The chain’s four schools employ about 100 teachers. One teacher said, “Our desks are old, we have to fight for resources for kids — and when we asked where the money’s going, we never get a full answer” (Phillips, 2017). The union says that educators are frustrated with the network’s lack of transparency regarding school finances and their evaluation system. Salaries fluctuate by as much as $10,000 a year, based on observations from “often overworked and inconsistent” administrators (Brown, 2017). A science teacher, earned an unsatisfactory rating after creating a new course, at the school’s request, then received his contract for the fall: “It was for $10,000 less than he’d made the year before” (Toppo, 2017).

“Our kids deserve consistency,” said Kingsley Melton, a government teacher at Sacramento Charter High, who is in his sixth year of teaching there. “In many cases, our students come from homes where there is no consistency. They need us to be the constant and not the variable.” Kingsley said teachers also want more transparency from the administration—“We have never seen a budget,” he said. “We don’t know where the money goes and why” (Will, 2017). Melton also said, “Next year I’ll have my seventh principal — and I’ll be in my seventh year” (Toppo, 2017).

In response to the request for unionization, Chief of Schools Shannon Wheatley expressed disappointment in employees who want to form a union. Wheatley said he had worked for a traditional public school “that prioritized the needs of adults before those of children.” …I came to St. Hope so that I didn’t have to deal with union politics and adult issues dominating the day”  (Phillips, 2017).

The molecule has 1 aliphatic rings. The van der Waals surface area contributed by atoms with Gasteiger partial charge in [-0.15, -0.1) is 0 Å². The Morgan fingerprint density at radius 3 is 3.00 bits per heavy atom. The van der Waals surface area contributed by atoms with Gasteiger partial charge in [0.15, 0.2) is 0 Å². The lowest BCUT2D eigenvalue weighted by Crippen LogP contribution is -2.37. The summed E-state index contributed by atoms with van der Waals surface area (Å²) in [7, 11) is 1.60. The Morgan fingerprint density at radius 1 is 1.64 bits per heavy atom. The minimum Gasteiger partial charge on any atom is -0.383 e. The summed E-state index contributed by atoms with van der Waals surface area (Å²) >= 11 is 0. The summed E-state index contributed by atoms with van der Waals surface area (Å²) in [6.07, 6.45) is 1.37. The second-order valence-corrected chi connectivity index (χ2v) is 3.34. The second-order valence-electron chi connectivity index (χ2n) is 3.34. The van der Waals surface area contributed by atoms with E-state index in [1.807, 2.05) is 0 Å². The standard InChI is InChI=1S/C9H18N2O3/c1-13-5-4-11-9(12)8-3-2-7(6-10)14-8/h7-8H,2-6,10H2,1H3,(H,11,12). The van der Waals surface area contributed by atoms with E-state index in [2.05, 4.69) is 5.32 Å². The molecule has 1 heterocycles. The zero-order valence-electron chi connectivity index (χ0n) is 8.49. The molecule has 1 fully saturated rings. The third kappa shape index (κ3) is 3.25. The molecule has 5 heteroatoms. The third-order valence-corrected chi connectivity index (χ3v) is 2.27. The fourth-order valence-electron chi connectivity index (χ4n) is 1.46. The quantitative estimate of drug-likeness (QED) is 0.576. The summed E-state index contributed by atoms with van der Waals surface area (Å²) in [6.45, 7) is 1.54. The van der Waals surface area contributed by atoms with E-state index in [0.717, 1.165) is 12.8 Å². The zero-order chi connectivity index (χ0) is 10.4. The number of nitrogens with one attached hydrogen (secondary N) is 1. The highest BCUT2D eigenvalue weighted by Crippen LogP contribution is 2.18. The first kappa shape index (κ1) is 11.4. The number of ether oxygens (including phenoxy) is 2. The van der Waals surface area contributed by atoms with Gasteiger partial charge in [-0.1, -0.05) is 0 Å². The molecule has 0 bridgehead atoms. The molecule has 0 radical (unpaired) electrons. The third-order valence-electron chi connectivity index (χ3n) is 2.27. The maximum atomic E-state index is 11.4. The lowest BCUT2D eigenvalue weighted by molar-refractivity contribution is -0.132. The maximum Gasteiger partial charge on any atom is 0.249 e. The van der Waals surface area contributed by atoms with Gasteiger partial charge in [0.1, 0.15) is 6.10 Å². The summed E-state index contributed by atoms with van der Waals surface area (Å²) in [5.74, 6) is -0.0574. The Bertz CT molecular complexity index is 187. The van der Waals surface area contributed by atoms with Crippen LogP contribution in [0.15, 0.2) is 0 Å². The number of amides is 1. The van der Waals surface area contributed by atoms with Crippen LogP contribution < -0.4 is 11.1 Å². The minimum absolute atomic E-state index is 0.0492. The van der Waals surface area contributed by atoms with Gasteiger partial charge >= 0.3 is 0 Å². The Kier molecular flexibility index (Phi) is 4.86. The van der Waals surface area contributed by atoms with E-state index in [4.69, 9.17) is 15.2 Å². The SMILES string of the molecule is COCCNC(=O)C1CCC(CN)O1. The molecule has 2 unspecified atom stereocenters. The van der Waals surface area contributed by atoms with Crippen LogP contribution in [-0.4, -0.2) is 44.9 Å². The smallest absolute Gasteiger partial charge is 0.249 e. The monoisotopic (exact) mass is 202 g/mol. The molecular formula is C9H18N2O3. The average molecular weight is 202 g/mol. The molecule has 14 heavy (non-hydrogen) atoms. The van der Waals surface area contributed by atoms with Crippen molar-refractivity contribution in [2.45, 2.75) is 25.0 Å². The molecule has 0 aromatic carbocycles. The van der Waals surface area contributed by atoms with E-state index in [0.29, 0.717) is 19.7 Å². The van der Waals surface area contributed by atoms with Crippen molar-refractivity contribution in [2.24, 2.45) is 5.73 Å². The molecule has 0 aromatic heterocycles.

Rhee has offered no comment.

Another charter school story with a different twist. Another story of Michelle Rhee doing what she does. With Betsy DeVos taking all the news lately, thanks to Michelle for providing fodder for this week’s blog, which could have been called Charters and unions: The continued failure of educational reform.  People always say of weather forecasters – how can they be wrong 100% of the time and still have jobs?  Is this also true for reformers?  I’m going with yes.

These are my reflections for today.

5/13/17

 

The Voucher Sell Just Got Harder

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A study conducted by the US Department of Education’s Institute of Education Sciences (IES), found that students in Washington DC’s federally funded voucher program performed worse academically, particularly on math test scores, after a year of private school. Reading scores were also lower, but researchers say that was not statistically significant (statistical significance helps to quantify if results are likely due to chance or  other factors).

The District of Columbia Opportunity Scholarship Program (OSP) was created by Congress in 2004 to provide tuition vouchers to low-income parents who want their child to attend a private school. This is the only federally funded program in the country.

The program selected students to receive scholarships using a lottery process in 2012, 2013, and 2014, which allowed for an experimental design that compared outcomes for a treatment group (995 students selected through the lottery to receive offers of scholarships) and a control group (776 students not selected to receive offers of scholarships) (source).